Participatory monitoring and conservation of turtles in the Brazilian Amazon

Participatory monitoring and conservation of turtles in the Brazilian Amazon


Turtles have long been an important source of food for river side communities in the Amazon. Today many turtle populations are declining because of overharvesting. Since 2014, WCS Brazil has been working with eleven riverine communities in the Amazon to protect 23 turtle nesting sites. To date, the program has protected 736 nests and released more than 5,820 hatchlings belonging to three river turtle species: the giant South American, yellow-spotted Amazon, and the red-headed Amazon. Families participating in the program decreased consumption of turtle eggs, and the program has become a model for other similar projects in the region, with a growing number of communities becoming interested in managing turtles in their own protected areas.


The Rio Negro basin in the Brazilian Amazon supports a rich diversity of turtle species and is a hotspot for the giant South American (Podocnemis expansa), the yellow-spotted Amazon (P. unifilis), the red-headed Amazon (P. erythrocephala), and the big-headed sideneck (Peltocephalus dumerilianus) turtles —all of which are threatened by unsustainable consumption of eggs. Although, local consumption is legal, trade is not. Protection of nesting sites to prevent harvest of turtle eggs is important to maintain population size and allow managed hunting for meat. The program has four key strategies: management and monitoring of (i) nesting site protection, (ii) turtle populations status assessment, (iii) sustainable consumption, and (iv) environmental education. Together these enable us to inform management actions supporting the long-term conservation of river turtles in the Lower Rio Negro Mosaic and provide the information and community support needed to put in place a quota system to ensure sustainable consumption of turtles in the region.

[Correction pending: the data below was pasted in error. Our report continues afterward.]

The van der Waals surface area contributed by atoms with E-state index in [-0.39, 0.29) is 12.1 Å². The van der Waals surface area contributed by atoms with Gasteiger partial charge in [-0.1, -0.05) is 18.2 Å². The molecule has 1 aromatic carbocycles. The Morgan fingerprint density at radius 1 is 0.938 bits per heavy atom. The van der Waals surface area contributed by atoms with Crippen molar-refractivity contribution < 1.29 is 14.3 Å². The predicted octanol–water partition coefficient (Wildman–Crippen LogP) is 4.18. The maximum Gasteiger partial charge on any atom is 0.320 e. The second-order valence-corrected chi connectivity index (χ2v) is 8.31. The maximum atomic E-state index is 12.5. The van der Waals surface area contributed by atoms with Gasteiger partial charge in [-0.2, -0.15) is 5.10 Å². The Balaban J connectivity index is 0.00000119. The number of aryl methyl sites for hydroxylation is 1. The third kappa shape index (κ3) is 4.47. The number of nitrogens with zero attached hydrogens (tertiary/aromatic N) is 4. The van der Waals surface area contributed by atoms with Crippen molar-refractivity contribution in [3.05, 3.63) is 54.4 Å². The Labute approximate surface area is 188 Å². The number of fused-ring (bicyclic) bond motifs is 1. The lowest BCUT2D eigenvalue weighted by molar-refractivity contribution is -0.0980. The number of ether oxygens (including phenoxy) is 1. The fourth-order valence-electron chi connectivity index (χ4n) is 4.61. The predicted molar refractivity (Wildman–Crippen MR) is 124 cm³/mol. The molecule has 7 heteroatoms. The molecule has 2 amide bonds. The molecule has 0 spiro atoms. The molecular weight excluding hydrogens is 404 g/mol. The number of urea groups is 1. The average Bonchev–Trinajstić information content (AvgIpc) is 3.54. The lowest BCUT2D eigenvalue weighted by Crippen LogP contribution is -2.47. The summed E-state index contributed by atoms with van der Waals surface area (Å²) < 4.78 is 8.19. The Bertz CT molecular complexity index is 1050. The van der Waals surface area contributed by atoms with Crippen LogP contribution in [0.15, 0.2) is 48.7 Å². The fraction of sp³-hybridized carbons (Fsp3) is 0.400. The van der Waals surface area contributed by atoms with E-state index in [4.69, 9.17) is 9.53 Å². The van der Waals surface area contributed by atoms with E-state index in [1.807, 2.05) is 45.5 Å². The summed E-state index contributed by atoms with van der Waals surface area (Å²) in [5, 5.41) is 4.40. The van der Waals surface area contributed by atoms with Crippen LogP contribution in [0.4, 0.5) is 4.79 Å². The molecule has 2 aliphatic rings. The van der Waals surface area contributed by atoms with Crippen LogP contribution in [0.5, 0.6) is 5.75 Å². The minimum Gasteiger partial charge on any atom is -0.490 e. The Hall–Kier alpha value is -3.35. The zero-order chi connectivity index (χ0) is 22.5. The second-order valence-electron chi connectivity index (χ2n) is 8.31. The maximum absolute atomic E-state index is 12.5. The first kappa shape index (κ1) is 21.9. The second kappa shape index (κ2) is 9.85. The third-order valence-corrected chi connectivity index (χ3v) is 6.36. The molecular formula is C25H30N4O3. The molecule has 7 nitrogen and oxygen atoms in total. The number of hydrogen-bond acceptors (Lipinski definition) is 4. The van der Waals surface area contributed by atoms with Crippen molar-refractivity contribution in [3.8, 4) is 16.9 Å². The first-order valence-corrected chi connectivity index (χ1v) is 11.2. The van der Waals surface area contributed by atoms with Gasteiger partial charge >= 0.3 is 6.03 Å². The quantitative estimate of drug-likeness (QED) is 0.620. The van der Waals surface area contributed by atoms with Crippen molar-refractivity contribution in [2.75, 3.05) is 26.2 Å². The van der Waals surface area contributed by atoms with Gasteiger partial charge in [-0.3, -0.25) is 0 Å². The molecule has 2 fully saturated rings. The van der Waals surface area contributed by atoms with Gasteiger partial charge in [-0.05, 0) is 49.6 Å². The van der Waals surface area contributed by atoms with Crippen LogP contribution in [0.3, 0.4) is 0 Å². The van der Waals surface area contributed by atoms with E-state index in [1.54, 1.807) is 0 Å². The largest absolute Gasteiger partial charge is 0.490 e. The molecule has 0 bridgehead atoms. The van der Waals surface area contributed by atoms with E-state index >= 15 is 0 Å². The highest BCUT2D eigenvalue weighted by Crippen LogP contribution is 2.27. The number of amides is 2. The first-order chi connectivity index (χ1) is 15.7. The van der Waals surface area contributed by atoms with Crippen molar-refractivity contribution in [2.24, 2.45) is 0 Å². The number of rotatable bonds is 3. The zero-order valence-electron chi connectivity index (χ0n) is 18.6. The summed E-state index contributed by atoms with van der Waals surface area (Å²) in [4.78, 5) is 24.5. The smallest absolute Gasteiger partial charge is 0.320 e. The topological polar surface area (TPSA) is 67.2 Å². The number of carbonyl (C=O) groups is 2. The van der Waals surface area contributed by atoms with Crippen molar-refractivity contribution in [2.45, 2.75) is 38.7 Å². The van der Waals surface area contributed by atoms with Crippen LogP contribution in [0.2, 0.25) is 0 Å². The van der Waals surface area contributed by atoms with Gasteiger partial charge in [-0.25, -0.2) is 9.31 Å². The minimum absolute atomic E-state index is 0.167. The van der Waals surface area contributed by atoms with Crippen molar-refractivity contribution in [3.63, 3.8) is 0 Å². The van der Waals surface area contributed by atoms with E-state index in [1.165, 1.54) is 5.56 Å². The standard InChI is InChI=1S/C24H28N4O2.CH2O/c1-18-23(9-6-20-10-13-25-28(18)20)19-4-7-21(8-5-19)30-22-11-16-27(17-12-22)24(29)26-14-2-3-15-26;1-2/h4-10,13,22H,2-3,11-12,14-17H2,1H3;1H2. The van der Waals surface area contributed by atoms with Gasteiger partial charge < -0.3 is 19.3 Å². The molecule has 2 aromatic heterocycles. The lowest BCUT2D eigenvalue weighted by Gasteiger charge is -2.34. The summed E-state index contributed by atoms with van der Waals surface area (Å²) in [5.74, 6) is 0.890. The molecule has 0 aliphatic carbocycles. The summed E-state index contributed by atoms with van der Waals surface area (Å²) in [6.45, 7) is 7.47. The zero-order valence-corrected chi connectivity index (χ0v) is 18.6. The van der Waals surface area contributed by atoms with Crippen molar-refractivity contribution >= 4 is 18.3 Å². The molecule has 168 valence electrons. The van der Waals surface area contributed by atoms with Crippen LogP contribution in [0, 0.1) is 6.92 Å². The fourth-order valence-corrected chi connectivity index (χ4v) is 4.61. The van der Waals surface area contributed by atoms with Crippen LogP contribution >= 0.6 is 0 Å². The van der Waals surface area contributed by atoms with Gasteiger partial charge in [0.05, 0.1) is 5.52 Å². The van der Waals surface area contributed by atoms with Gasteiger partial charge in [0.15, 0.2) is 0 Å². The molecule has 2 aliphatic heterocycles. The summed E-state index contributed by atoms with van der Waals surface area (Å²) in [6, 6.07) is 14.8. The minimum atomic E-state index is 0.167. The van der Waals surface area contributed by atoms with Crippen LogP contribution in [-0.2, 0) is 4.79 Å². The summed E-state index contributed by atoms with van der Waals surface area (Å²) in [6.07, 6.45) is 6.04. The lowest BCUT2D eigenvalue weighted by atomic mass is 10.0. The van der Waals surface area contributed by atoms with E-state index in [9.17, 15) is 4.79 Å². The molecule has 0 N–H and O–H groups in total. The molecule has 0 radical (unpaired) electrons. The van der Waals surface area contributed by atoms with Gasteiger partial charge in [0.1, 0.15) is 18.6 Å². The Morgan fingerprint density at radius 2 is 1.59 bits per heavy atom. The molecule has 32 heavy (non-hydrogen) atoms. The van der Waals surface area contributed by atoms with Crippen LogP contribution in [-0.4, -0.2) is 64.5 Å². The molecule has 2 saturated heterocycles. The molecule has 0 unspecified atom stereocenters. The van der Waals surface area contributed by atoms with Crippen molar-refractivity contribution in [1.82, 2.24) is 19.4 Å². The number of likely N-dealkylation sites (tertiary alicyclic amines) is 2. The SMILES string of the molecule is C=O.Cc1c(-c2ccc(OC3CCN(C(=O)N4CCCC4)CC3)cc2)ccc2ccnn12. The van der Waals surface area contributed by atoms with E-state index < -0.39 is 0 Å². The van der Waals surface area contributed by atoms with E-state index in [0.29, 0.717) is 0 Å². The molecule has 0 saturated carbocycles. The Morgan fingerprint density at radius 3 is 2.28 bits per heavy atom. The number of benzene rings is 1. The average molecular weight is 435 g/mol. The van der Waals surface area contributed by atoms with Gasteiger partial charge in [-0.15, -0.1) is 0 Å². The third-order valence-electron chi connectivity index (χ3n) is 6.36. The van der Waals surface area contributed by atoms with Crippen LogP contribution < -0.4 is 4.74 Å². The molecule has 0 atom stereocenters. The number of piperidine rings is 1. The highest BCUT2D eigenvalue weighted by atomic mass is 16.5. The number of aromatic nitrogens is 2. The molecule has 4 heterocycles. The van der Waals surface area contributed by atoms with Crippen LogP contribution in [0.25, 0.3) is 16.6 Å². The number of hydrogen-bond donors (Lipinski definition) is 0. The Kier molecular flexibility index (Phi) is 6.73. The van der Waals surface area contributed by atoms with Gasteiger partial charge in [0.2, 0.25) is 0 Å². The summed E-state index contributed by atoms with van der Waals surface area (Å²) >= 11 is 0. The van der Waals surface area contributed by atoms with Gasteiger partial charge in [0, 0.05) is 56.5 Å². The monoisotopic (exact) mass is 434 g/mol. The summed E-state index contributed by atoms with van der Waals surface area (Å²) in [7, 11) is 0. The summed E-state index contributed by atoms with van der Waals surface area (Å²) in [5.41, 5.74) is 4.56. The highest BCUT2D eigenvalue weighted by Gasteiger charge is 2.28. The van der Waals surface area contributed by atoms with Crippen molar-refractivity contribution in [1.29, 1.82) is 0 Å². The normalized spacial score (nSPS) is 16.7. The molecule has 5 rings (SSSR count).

Saving Species IconSPECIES: Using trammel nets, WCS-trained community members have caught and released 655 individuals from four different turtle species to help evaluate population structure and conservation status, and provide the foundation for long-term management and the establishment of consumption quotas. Total egg consumption by local communities decreased from 9,236 to 6,690 per year (Table 1). Consumption of turtle meat is still increasing in the study area, indicating that additional strategies to sustainably manage consumption are needed (Table 2).